Travel Tip: Despite being a holy river, sadly, Ganga is one of the most polluted rivers in the world and drinking/bathing is not advisable.
Attend Ganga Aarti Ceremony
In Hinduism, Ganga River is a Goddess and Ganga Aarti Ceremony is a sacred ritual devoted to Mother Ganges. This daily ceremony takes place after sunset at Dashashwamedh Ghat- the main Ghat where according to a myth Lord Brahma "created" Lord Shiva and welcomed him. Although today the ritual is thought to be in a certain degree commercialized, Ganga Aarti is still a must-see, powerful Hindu ceremony and attracts thousands of devotees every night. Young priests follow a spiritual ritual performed by brass lamps and mantra chanting. Offerings to the Goddess in the form of conch shells filled with flowers and incense sticks are let to float down the river.
Visit Kashi Vishwanath Temple
Kashi Temple, dedicated to Lord Shiva, the protector of the city, is one of the holiest Hindu Temples and is located in Old Varanasi, in close proximity to the Ghats. There is no certain period when the original construction began, but throughout the centuries, the temple has been destroyed and reconstructed many times. In the 17th Century, the Moghul Emperor Aurangzeb defiled the sacred Hindu spot and erected a mosque on it, which is today the reason for numerous religious conflicts and rigid entrance security. On a daily bases, Kashi Temple receives 3,000 devotees and the number goes up on certain holy festivals.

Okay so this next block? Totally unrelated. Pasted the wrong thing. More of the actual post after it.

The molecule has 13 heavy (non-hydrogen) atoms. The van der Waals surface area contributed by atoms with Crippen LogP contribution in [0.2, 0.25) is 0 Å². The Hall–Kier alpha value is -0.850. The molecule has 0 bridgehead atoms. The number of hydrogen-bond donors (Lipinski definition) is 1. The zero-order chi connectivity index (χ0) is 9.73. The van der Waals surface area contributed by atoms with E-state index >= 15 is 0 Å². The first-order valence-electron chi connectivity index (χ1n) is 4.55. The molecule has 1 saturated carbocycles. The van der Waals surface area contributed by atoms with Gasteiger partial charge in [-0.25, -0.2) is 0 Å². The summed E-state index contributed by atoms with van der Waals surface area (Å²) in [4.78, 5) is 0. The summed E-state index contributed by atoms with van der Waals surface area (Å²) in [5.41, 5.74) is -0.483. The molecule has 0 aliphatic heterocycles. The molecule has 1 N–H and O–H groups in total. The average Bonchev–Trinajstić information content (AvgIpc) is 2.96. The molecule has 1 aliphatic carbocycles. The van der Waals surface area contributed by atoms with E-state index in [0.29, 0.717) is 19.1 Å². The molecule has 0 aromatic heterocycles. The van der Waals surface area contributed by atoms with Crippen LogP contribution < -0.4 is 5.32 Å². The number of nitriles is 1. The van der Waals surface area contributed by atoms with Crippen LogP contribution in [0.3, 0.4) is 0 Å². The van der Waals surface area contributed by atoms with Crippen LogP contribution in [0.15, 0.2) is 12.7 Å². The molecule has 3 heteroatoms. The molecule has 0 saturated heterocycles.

Take a Guided Walk in the Old City
Walking around Old Varanasi feels like stepping back in time. Following our guide, my friend and I passed narrow muddy alleys, centuries-old houses, Hindu temples dedicated to Lord Shiva, local shops selling souvenirs and offerings for the temples and of course cows!
Travel Tip: At the end of your walk, stop to a local Masala Tea Shop.
Visit Sarnath, a Holy Place for the Followers of Buddhism
Located a short 13 km drive outside of Varanasi is the historical complex of Sarnath, one of the four holy places for the followers of Buddhism. This "Mini City" is comprised of a few Buddhist & Jain Temples and an archaeological site with the remains of Buddhist Monastery and Dhamek Stupa built in 500 AD to replace an earlier structure commissioned in 3rd Century BCE by the great king Ashoka. It is said that Dhamek Stupa marks the spot where in the 5th BCE Buddha gave his first sermon to his disciples after attaining enlightenment.
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A recent trip to India inspired this blog- hope you find it useful. Fascinated by Ancient History, GQ Travel mission is to bring world heritage sites to life through travel.